27 October, 2014

Learning about Brussels youth work practices

Via an announcement in the NJI newsletter my attention was drawn to a study visit in Brussels mid October.  The focus was on visiting youth projects and organisations  in the metropolitan area and learn about the way they tackle the many issues surrounding young people growing up in a super-diverse big city.  It was the Flemish international youth agency JINT (an NJI counterpart ) that hosted the visit. JINT not only supports young people to experience international exchanges but also inspires youth workers to take steps towards international cooperation.  
After an initiation into the many Brussels complexities of local, regional and national government layers and the funny video Belgium for Dummies, we went on our way to TracĂ© Brussel, our first stop at their “work shop” / “werkwinkel”.  After getting to know the basic facts and figures of the greater Brussels region we learned about the EU initiative of the Youth Guarantee, an ambitious and innovative policy for youth employment targeting a clear result: every young person must get a good labour market opportunity within 4 months. This requires investment but also structural changes in how young people are supported in moving from school to work. Vincent Verrydt briefed us about the  four projects TracĂ© Brussels set up to address youth unemployment issues, namely Jump to work, Company visits, Student jobs and Make IT work  .
Our second visit took us to Anderlecht where Tonuso operates its KLIK project, an alternative educational path  for youngsters aged 12 to 18 years of age for whom there is limited or no school perspective or for whom going to school is difficult for a variety of reasons. In the project youngsters are supported via a special arrangement on a voluntary basis. It kicks off with a common exploration during a so-called round table with all parties concerned (the youngster in question, school, parents, plus sometimes representatives from a neighbourhood centre a.o.). The goal is to find out what would work best to break the negative circle in the given situation. Youngsters are encouraged to find their own interests and work on their individual talents in a specific environment that matches their interests, outside school, in a voluntary work setting . All this is put into place and closely monitored by the KLIK project staff.  If all goes well with the tailor made trajectory for the youngster, there is a final round table in which the “harvest” of the alternative path is presented: a list of talents and competences which can support the youngster on the track back to school (or occasionally to work). Tina Leuyckx told us that the project has brought together a lot of different expertise and is unique in its position in between education and welfare. Annually they support around 100 youngsters.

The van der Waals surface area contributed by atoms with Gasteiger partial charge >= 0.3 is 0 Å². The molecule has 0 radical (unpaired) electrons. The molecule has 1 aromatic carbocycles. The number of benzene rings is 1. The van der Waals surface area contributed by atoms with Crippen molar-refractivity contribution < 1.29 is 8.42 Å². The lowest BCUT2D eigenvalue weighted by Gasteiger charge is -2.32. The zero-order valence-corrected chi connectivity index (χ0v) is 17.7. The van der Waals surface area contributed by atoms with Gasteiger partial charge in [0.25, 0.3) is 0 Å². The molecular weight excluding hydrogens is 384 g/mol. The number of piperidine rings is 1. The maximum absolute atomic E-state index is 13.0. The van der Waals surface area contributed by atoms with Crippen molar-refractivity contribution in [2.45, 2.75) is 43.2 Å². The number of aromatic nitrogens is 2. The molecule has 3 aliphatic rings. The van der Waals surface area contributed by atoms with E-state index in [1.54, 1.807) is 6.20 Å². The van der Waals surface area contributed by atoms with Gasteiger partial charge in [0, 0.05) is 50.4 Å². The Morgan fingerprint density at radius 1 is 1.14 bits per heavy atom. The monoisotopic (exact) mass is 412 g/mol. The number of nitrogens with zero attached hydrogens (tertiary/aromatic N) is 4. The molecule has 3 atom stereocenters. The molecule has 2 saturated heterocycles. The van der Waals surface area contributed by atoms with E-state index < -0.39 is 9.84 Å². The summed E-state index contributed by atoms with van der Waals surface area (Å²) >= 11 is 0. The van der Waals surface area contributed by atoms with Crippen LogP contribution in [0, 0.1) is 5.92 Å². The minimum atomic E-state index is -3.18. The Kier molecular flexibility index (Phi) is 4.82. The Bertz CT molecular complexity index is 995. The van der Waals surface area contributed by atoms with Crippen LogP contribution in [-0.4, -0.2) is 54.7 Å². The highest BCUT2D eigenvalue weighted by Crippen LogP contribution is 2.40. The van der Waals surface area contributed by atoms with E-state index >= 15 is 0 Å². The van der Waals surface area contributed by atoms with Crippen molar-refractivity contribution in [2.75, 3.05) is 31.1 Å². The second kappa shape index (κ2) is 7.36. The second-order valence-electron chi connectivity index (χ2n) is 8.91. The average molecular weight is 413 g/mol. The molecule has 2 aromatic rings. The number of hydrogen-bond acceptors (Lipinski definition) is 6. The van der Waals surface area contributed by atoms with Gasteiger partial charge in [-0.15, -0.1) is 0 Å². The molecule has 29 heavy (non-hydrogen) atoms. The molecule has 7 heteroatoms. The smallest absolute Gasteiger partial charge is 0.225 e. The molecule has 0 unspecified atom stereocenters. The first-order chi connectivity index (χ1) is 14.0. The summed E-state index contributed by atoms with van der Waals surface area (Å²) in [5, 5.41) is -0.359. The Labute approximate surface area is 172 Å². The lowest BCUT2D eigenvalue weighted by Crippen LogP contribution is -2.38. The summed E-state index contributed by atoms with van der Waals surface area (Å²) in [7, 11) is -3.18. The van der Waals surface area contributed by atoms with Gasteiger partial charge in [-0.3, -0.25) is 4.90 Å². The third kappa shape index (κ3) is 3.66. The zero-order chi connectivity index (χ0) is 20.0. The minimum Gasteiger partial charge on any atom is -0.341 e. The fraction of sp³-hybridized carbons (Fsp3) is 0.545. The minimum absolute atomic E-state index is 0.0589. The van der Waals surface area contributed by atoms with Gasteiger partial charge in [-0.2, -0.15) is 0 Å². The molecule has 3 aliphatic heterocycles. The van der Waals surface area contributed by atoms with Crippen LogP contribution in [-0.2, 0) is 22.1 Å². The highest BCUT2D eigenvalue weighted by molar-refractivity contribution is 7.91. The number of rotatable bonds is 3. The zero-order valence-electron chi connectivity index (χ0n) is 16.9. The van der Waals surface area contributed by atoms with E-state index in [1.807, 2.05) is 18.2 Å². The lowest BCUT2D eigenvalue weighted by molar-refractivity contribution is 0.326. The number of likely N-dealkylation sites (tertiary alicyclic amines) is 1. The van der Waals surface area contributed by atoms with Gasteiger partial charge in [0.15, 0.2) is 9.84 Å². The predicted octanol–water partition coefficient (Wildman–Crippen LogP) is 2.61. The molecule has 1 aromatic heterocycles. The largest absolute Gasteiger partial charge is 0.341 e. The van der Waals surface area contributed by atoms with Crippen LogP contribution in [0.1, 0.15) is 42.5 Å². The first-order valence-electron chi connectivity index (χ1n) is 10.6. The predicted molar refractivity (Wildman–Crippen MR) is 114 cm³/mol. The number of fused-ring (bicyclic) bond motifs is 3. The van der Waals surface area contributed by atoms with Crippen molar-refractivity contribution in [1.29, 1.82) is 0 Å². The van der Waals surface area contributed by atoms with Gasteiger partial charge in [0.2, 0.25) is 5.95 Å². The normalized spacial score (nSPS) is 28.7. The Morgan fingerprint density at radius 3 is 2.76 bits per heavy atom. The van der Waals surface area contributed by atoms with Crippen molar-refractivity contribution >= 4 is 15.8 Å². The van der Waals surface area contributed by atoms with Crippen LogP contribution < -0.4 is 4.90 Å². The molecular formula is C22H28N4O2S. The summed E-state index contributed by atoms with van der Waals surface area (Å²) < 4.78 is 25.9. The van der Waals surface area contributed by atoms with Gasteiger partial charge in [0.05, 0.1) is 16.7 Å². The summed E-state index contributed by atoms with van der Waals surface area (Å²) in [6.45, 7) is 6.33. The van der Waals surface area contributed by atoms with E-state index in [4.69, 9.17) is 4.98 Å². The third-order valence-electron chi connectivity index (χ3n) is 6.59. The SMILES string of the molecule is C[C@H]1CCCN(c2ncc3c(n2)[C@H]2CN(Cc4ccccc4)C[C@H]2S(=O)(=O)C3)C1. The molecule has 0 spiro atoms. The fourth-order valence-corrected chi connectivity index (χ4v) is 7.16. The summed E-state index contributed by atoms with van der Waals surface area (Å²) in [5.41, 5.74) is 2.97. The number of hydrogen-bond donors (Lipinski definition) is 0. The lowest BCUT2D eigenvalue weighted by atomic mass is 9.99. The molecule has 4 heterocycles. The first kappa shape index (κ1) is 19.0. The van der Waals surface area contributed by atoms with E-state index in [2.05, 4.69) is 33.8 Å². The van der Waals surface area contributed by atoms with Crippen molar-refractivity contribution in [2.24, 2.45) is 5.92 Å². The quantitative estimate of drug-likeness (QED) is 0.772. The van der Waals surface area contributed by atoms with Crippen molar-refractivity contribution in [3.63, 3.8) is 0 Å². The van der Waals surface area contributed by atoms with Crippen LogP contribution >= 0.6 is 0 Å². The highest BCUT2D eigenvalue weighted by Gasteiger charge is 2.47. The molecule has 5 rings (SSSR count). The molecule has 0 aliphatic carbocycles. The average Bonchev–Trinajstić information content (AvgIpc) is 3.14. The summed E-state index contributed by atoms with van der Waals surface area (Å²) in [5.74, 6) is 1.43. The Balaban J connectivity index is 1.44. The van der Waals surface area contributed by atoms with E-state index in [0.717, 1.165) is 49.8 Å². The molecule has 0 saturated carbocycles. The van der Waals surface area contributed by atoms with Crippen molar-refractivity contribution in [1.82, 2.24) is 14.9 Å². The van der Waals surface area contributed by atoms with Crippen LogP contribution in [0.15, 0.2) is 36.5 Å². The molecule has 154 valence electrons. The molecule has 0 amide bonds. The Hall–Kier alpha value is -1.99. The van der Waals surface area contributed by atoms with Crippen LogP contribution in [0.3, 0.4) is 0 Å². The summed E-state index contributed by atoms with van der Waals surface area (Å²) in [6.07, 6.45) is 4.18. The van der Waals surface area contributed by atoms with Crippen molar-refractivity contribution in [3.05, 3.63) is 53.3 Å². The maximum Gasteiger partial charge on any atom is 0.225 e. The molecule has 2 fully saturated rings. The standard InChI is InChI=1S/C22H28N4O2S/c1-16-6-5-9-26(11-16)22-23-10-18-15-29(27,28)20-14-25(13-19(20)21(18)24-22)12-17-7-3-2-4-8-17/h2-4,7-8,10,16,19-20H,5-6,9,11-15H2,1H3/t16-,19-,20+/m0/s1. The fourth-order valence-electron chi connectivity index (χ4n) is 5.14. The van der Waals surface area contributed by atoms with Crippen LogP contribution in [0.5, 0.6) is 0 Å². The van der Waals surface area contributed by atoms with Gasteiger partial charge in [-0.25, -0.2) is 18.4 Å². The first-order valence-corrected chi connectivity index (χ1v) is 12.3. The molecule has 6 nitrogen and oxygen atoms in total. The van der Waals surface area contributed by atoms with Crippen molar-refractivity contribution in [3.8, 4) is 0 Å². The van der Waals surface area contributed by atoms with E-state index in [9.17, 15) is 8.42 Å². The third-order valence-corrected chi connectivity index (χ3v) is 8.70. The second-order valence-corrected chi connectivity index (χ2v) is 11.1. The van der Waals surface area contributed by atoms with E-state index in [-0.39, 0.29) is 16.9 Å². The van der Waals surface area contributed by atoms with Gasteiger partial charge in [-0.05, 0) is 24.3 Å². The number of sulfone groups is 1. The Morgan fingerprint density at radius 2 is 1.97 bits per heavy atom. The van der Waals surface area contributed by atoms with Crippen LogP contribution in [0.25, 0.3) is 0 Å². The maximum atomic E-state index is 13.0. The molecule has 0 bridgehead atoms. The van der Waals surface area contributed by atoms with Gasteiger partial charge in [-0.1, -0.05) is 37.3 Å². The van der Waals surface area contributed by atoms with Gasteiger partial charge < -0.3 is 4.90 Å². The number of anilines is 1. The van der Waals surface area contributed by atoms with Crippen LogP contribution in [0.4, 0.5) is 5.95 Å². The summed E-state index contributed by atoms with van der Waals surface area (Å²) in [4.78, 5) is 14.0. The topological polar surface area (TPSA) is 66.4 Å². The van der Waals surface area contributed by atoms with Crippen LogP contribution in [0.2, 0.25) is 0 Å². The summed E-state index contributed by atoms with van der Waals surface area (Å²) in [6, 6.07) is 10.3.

Our next stop was JES, a youth organisation with a long history that runs in 3 big cities of the Flemish-speaking parts of Belgium: Brussels, Antwerp and Ghent. First we were brought up to speed on the specific challenges of big cities like Brussels with its 180 nationalities and a population of 1,200,000 inhabitants. Similar to Rotterdam, the city grows, rejuvenates and changes colour, with a significant percentage of youngsters leaving secondary school without a diploma, with a high youth unemployment rate and a school system that is not yet sufficiently adjusted to the needs of urban youth. Different however are the language expectations on the side of the employers: multilingual, both French and Dutch in the Brussels metropolitan region, as well as English !
Applying non formal learning methods Jes operates on the crossroads of work, leisure and welfare, for everyone aged between 12 and 30 years of age, for example in their urban laboratory. Liselotte Vanheukelom told us that they provided non formal / informal education and training as well as formal education and training (18 +) for unemployed young people, but also urban adventures, street corner work and participation projects in public space, such as Yota ! In short, the JES DNA is: competences, participation, integrated, innovation, urban. 

screenshot lomap website
This commitment prompted them to develop the Lomap app, the first Flemish smart phone app in youth work. It allows you to go out there and take pictures of things in the neighbourhood you want "to make a statement” about. On the lomap website you can upload the pics, tag them, add comments plus assess them as a success or failure or something in between. The theme can be anything in public space that strikes a youngster as something that needs to be picked up and addressed. As such it opens up a dialogue with policymakers who usually draw up plans behind their office desks instead of out on the streets. An innovative approach to (youth) participation in the big city ! And the good news is that it’s a free tool for anybody to use and share. Another interesting tool they use is C-stick, a digital portfolio (for listing key competences) that is also freely available on www.c-sticks.be in French, English and Dutch. 

After a quick Belgian beer in a self-established youth home called DAR it was time to head back to Brussels Central station to return home. Waiting on the platform I couldn’t anticipate that I would have more than my fair share of (train) time to digest and recap all that I had learned that day: instead of the planned 2.5 hours the train journey lasted more than 4.5 hours .... Still, in retrospect this inspirational visit was more than worth it !